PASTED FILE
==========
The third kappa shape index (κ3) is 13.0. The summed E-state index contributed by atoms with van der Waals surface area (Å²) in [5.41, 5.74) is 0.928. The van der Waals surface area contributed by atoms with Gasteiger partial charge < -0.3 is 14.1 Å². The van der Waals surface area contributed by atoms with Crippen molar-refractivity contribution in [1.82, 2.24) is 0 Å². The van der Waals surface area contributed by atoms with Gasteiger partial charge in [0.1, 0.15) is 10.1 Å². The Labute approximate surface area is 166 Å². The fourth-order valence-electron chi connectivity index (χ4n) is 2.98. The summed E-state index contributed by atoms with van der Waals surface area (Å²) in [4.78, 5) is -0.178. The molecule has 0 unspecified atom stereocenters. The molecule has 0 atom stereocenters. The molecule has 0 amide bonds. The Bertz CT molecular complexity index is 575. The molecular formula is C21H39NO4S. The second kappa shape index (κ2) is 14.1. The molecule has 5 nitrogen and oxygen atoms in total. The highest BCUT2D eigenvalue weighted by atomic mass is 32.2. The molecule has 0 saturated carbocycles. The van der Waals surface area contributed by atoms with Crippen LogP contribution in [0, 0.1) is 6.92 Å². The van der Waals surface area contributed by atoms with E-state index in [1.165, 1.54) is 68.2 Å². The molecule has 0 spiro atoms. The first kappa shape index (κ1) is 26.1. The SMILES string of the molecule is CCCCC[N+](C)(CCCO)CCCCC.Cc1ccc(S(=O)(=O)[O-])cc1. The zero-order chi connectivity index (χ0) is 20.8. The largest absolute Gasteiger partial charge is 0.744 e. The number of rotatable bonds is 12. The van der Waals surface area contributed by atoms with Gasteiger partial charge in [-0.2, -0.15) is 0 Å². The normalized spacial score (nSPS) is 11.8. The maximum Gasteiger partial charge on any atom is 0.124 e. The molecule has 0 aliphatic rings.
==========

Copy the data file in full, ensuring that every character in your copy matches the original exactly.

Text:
The third kappa shape index (κ3) is 13.0. The summed E-state index contributed by atoms with van der Waals surface area (Å²) in [5.41, 5.74) is 0.928. The van der Waals surface area contributed by atoms with Gasteiger partial charge < -0.3 is 14.1 Å². The van der Waals surface area contributed by atoms with Crippen molar-refractivity contribution in [1.82, 2.24) is 0 Å². The van der Waals surface area contributed by atoms with Gasteiger partial charge in [0.1, 0.15) is 10.1 Å². The Labute approximate surface area is 166 Å². The fourth-order valence-electron chi connectivity index (χ4n) is 2.98. The summed E-state index contributed by atoms with van der Waals surface area (Å²) in [4.78, 5) is -0.178. The molecule has 0 unspecified atom stereocenters. The molecule has 0 atom stereocenters. The molecule has 0 amide bonds. The Bertz CT molecular complexity index is 575. The molecular formula is C21H39NO4S. The second kappa shape index (κ2) is 14.1. The molecule has 5 nitrogen and oxygen atoms in total. The highest BCUT2D eigenvalue weighted by atomic mass is 32.2. The molecule has 0 saturated carbocycles. The van der Waals surface area contributed by atoms with Crippen LogP contribution in [0, 0.1) is 6.92 Å². The van der Waals surface area contributed by atoms with E-state index in [1.165, 1.54) is 68.2 Å². The molecule has 0 spiro atoms. The first kappa shape index (κ1) is 26.1. The SMILES string of the molecule is CCCCC[N+](C)(CCCO)CCCCC.Cc1ccc(S(=O)(=O)[O-])cc1. The zero-order chi connectivity index (χ0) is 20.8. The largest absolute Gasteiger partial charge is 0.744 e. The number of rotatable bonds is 12. The van der Waals surface area contributed by atoms with Gasteiger partial charge in [-0.2, -0.15) is 0 Å². The normalized spacial score (nSPS) is 11.8. The maximum Gasteiger partial charge on any atom is 0.124 e. The molecule has 0 aliphatic rings.